Why on Earth would the Miami New Times give its records to Major League Baseball?

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There were a pretty astonishing couple of passages from the Miami New Times story from yesterday, in which it talked about how Major League Baseball has requested all of its documents for its investigation:

Here’s the truth: We haven’t yet decided what do with the records from Tony Bosch’s clinic … The question of whether to release the records [to Major League Baseball] is thorny, and there are few precedents. They were given to us by a source who requested anonymity. We will not divulge that person’s name. We take this responsibility very seriously … Of course, we do want justice. And as a parent of three kids who play sports, I want badly to discourage use of these drugs that endanger peoples’ health … We will decide in the next few weeks what to do with the trove of records. We will do the right thing.

Buster Olney ready this and didn’t mince words at all:

I am in 100% agreement with Olney here. Major League Baseball is a business, not the government. If the New Times’ exposé was about goings on at General Motors, there would be zero chance at all that it would turn the records of its reporting over to General Motors management, so why on Earth is it considering it now?

This can only be explained by that allusion to the editor’s kids — please, someone, think of the children — and the very successful, century-long campaign by Major League Baseball to make people think that it is some sort of national institution instead of a for-profit business. It already got Congress and the Supreme Court to agree that it’s something greater than a business, getting an antitrust exemption out of them. It likewise pulled that stuff with federal agents and prosecutors during the course of George Mitchell’s investigation, getting them to use their power to give Major League Baseball something it would not have otherwise gotten (i.e. coerced/bargained cooperation from accused drug dealers) because, well, just because.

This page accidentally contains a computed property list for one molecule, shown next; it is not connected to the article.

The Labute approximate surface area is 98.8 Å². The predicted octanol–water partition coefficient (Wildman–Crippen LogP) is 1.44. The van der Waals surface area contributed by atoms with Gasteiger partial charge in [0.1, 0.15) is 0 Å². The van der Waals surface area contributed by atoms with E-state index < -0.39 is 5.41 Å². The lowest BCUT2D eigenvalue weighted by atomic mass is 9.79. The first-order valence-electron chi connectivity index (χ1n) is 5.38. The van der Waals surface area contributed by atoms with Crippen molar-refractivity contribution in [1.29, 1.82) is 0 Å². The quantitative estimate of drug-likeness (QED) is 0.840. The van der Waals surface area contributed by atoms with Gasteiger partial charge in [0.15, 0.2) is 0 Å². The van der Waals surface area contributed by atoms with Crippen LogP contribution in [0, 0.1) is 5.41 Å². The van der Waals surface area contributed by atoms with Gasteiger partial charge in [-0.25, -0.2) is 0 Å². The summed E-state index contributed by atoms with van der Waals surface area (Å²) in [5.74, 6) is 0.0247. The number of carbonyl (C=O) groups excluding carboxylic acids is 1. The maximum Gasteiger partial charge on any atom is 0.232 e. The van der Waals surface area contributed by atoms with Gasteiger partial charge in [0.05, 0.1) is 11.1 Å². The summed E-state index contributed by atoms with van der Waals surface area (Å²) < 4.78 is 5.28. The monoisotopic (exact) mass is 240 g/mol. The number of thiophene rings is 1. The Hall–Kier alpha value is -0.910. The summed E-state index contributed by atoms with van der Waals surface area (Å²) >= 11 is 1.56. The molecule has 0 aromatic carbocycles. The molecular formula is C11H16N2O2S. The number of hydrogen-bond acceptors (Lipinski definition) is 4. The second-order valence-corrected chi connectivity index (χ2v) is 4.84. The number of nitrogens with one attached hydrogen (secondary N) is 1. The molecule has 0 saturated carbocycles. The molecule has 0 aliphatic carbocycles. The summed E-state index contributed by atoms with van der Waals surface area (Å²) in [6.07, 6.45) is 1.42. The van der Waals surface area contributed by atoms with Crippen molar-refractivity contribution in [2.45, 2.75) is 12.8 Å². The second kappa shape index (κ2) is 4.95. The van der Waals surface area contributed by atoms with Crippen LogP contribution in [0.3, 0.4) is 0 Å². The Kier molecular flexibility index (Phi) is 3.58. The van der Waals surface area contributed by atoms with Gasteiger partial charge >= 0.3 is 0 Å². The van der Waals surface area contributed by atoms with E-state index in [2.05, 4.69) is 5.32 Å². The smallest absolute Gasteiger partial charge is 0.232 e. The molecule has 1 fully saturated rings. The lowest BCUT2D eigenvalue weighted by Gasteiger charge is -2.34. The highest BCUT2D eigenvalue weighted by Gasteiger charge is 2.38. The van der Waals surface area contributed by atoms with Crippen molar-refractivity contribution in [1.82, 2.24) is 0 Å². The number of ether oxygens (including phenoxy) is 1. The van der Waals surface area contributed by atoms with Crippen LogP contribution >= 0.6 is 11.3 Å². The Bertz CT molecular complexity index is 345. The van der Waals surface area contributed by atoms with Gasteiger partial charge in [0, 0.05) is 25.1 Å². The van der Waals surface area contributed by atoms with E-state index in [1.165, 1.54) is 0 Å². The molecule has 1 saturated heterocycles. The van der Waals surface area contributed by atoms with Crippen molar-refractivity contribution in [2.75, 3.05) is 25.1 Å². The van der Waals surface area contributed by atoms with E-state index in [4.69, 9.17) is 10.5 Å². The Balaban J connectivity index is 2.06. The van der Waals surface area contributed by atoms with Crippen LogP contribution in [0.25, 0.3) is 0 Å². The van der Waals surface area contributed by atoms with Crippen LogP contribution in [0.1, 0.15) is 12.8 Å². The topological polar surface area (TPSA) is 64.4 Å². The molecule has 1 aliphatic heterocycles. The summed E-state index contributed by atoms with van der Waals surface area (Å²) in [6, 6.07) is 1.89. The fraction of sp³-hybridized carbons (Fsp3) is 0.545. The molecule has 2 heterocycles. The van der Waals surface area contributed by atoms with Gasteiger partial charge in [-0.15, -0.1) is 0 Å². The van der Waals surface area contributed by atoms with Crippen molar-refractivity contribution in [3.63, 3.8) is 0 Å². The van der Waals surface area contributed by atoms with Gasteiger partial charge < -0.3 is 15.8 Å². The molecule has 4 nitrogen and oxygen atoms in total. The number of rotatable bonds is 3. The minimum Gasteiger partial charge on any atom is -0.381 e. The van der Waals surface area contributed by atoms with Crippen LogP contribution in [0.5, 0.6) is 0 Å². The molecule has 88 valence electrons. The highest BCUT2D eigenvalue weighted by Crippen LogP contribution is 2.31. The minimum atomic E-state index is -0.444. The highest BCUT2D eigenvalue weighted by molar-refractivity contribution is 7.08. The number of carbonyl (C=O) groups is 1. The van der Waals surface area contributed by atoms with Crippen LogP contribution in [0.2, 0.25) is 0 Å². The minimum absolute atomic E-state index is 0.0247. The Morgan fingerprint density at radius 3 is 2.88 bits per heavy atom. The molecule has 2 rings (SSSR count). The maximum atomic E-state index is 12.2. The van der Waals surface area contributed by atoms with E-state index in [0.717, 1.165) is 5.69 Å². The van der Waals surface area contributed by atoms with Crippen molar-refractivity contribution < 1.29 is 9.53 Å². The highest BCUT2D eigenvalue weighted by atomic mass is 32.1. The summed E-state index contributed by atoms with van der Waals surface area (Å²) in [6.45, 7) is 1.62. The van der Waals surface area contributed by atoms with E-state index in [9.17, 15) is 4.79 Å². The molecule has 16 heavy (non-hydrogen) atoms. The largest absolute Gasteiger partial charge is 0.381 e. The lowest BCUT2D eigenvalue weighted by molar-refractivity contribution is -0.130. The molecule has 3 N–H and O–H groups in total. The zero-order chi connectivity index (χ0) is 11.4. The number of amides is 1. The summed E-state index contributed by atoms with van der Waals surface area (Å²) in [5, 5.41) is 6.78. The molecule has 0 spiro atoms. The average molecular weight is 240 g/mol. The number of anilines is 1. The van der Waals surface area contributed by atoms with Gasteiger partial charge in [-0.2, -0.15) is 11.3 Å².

Now a newspaper.

I don’t tend to publicly wave the banner of the free press as much as people who went to journalism school and who have spent years in the newspaper business do, but in this case I am firmly in that camp. The New Times’ responsibility is not to Major League Baseball. It’s to its readers. The idea that they are even considering handing over those records is pretty insane to me.

Report: Royals sign Neftali Feliz

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Ken Rosenthal of FOX Sports reports that the Royals have signed free agent reliever Neftali Feliz, pending a physical. The Brewers designated Feliz for assignment last week and released him on Monday.

Feliz, 29, opened the season as the Brewers’ closer, but struggled and was eventually taken out of the role in mid-May, giving way to Corey Knebel. In 29 appearances spanning 27 innings with the Brewers, Feliz posted a 6.00 ERA with a 21/15 K/BB ratio.

The Royals have had bullpen issues of their own, so Feliz will try to provide some stability given his track record. It’s not clear yet if the Royals want to let Feliz get his feet wet at Triple-A or throw him right into the bullpen mix.

Mets may move Asdrubal Cabrera to second base upon return from DL

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Newsday’s Marc Carig reports that the Mets may move Asdrubal Cabrera to second base when he returns from the disabled list. Cabrera has been on the disabled list since June 13 with a sprained left thumb, but he’s expected to be activated on Friday.

Cabrera, 31, last played second base in 2014 with the Nationals. He has played shortstop exclusively as a Met the last two seasons. Jose Reyes would continue to play shortstop if the Mets were to go through with the position change. Cabrera would displace T.J. Rivera, who has been playing second base in place of the injured Neil Walker.

In 196 plate appearances this season, Cabrera is hitting .244/.321/.392 with six home runs and 20 RBI. He has made 11 defensive errors, which is tied for the third-most among shortstops behind Tim Anderson (16) and Dansby Swanson (12).